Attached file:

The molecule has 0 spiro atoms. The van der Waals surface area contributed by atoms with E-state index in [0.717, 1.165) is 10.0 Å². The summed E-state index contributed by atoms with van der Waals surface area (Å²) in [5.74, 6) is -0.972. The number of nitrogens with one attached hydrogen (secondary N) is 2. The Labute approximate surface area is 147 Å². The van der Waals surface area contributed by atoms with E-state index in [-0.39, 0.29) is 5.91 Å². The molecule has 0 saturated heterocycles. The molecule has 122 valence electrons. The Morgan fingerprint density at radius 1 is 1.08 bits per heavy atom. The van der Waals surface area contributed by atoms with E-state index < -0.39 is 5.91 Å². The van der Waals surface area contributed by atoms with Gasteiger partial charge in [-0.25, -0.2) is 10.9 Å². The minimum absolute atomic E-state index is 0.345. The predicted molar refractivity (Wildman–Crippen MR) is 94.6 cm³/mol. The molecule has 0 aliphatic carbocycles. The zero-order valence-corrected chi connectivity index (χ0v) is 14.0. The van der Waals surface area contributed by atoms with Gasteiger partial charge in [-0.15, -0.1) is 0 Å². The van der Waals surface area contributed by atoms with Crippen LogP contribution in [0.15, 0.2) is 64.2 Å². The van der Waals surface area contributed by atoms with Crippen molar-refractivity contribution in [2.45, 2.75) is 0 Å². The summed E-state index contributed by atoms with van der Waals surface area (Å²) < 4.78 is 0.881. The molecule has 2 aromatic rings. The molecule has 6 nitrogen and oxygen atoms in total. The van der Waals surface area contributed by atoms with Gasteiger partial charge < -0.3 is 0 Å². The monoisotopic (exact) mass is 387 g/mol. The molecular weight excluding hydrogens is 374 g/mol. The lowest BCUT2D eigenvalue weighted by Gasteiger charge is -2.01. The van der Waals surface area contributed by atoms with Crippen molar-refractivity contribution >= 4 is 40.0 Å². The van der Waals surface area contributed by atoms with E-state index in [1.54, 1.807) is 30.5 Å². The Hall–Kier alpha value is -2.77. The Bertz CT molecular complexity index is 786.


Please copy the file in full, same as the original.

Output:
The molecule has 0 spiro atoms. The van der Waals surface area contributed by atoms with E-state index in [0.717, 1.165) is 10.0 Å². The summed E-state index contributed by atoms with van der Waals surface area (Å²) in [5.74, 6) is -0.972. The number of nitrogens with one attached hydrogen (secondary N) is 2. The Labute approximate surface area is 147 Å². The van der Waals surface area contributed by atoms with E-state index in [-0.39, 0.29) is 5.91 Å². The molecule has 0 saturated heterocycles. The molecule has 122 valence electrons. The Morgan fingerprint density at radius 1 is 1.08 bits per heavy atom. The van der Waals surface area contributed by atoms with E-state index < -0.39 is 5.91 Å². The van der Waals surface area contributed by atoms with Gasteiger partial charge in [-0.25, -0.2) is 10.9 Å². The minimum absolute atomic E-state index is 0.345. The predicted molar refractivity (Wildman–Crippen MR) is 94.6 cm³/mol. The molecule has 0 aliphatic carbocycles. The zero-order valence-corrected chi connectivity index (χ0v) is 14.0. The van der Waals surface area contributed by atoms with Gasteiger partial charge in [-0.15, -0.1) is 0 Å². The van der Waals surface area contributed by atoms with Crippen LogP contribution in [0.15, 0.2) is 64.2 Å². The van der Waals surface area contributed by atoms with Crippen molar-refractivity contribution in [2.45, 2.75) is 0 Å². The summed E-state index contributed by atoms with van der Waals surface area (Å²) < 4.78 is 0.881. The molecule has 2 aromatic rings. The molecule has 6 nitrogen and oxygen atoms in total. The van der Waals surface area contributed by atoms with Gasteiger partial charge < -0.3 is 0 Å². The monoisotopic (exact) mass is 387 g/mol. The molecular weight excluding hydrogens is 374 g/mol. The lowest BCUT2D eigenvalue weighted by Gasteiger charge is -2.01. The van der Waals surface area contributed by atoms with Crippen molar-refractivity contribution >= 4 is 40.0 Å². The van der Waals surface area contributed by atoms with E-state index in [1.54, 1.807) is 30.5 Å². The Hall–Kier alpha value is -2.77. The Bertz CT molecular complexity index is 786.